The crux of the issues facing Nicholas Jermyn is that the retail scene has been changing faster than the company can adapt, Harris says. Commercial leases meant it was tied to a number of poorly-performing bricks and mortar sites while online retailers from overseas competed for business.
“It’s just a much bigger playing field,” says Harris.
The high street in New Zealand itself is “pretty fierce,” Harris says. He spoke of aggressive discounting strategies being employed by other retailers, saying Nicholas Jermyn preferred to employ ongoing multibuys and other promotions.
Harris says in the last 12 months, the Nicholas Jermyn team has made an effort to remove poorly-performing stores, but the work of renegotiating leases could not be completed before it became necessary to enter administration. The company has gone from 12 stores at this time last year to seven.
“It’s really important to make sure all stores are making a good contribution.”
Shannon Harris cited constant change in the retail landscape since 2011-2012, saying three to four stores became unprofitable “very quickly”. The scope of Nicholas Jermyn’s financial difficulty is still unknown.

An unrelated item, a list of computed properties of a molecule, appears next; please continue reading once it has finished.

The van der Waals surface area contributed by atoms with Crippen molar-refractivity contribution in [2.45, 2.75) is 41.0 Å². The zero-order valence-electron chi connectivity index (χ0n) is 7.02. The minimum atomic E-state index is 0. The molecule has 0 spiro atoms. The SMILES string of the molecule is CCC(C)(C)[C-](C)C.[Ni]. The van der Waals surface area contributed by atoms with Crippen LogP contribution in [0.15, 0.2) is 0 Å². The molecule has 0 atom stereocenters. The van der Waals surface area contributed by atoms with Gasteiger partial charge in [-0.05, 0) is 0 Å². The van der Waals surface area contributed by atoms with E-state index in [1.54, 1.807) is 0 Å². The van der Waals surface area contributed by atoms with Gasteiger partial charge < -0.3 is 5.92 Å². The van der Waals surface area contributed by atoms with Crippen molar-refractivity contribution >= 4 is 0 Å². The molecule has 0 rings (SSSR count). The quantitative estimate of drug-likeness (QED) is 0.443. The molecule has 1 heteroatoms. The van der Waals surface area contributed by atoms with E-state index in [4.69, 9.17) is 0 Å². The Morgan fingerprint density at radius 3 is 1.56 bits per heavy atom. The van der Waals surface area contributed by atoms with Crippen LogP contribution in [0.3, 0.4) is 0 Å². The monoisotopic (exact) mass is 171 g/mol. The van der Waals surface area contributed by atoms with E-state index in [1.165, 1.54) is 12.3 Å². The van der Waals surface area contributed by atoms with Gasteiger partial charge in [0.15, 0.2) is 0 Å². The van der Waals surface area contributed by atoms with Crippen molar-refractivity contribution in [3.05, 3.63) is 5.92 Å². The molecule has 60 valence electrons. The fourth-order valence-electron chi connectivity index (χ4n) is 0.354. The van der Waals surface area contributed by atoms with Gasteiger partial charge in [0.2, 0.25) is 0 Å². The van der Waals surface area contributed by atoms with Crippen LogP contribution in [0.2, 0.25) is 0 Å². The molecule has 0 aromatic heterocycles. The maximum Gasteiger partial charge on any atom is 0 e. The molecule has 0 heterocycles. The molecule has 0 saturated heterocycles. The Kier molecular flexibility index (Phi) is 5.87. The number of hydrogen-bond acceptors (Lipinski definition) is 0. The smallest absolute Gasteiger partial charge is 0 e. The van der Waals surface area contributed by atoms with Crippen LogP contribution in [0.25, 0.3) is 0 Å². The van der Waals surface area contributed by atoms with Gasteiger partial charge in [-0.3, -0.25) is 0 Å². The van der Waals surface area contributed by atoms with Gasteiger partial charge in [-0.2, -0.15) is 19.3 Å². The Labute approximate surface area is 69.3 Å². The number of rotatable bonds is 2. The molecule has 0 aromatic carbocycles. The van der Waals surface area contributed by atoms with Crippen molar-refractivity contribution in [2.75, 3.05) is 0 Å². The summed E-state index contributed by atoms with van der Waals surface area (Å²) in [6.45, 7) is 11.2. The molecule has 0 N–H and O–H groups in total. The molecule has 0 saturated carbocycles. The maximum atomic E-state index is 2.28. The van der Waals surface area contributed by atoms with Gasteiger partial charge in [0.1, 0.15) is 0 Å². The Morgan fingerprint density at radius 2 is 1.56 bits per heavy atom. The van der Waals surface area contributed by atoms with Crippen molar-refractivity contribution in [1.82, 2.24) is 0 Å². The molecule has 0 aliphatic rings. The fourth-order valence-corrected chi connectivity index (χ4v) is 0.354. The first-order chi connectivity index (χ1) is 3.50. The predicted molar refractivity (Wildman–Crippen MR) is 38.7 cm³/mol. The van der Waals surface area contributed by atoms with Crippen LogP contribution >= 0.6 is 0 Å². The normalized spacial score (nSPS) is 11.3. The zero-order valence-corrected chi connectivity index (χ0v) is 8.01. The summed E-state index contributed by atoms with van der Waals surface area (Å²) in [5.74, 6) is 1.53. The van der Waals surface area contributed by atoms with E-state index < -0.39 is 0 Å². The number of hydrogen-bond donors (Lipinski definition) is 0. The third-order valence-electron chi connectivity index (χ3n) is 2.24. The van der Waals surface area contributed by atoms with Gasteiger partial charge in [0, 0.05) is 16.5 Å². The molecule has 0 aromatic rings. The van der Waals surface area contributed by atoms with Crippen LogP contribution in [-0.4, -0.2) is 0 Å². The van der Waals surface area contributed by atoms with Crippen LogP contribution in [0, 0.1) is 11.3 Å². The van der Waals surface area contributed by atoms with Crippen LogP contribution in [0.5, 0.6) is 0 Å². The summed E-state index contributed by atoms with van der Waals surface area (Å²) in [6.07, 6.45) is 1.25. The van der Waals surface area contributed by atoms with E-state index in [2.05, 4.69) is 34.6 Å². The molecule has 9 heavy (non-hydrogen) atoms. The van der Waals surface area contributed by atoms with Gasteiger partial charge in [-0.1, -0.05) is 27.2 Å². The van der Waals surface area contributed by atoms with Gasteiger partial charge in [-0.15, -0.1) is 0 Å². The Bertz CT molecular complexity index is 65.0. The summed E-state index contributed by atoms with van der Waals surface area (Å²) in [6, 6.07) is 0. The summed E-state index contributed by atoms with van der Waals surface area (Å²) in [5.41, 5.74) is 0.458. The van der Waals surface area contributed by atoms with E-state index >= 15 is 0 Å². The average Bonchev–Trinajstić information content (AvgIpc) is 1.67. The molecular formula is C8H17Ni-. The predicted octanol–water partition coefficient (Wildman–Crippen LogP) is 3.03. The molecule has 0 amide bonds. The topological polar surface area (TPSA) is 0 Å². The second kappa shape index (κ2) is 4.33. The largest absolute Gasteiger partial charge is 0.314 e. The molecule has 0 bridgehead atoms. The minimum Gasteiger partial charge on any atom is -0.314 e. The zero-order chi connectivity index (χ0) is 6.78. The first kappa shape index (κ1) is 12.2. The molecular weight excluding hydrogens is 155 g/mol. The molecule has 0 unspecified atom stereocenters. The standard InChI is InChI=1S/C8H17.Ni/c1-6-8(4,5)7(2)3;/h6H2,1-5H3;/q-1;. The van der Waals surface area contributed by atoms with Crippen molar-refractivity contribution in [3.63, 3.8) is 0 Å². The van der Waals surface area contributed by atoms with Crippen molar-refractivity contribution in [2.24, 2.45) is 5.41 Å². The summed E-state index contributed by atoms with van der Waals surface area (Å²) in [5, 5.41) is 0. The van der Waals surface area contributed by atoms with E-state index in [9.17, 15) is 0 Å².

“Just about overnight, our revenue, the same as everyone elses’, started to migrate online.”
Now that Nicholas Jermyn is in administration, change can take place much faster. Five of the businesses’ 35-40 FTE staff have been lost, but it will continue to trade and service customers under the new model.
“It’s already more of a business as usual scenario,” Nick Harris says.
He says he has been touched by the supportive correspondance from customers after the company’s situation became public: “They’ve been buying at unprecedented levels, really.”
The Harris’ believe the retail model is changing to favour fewer bricks and mortar stores and more online investment. Further investment in any part of the company is inappropriate at this stage, they say, but may be on the cards when Nicholas Jermyn’s financial situation is stabilised.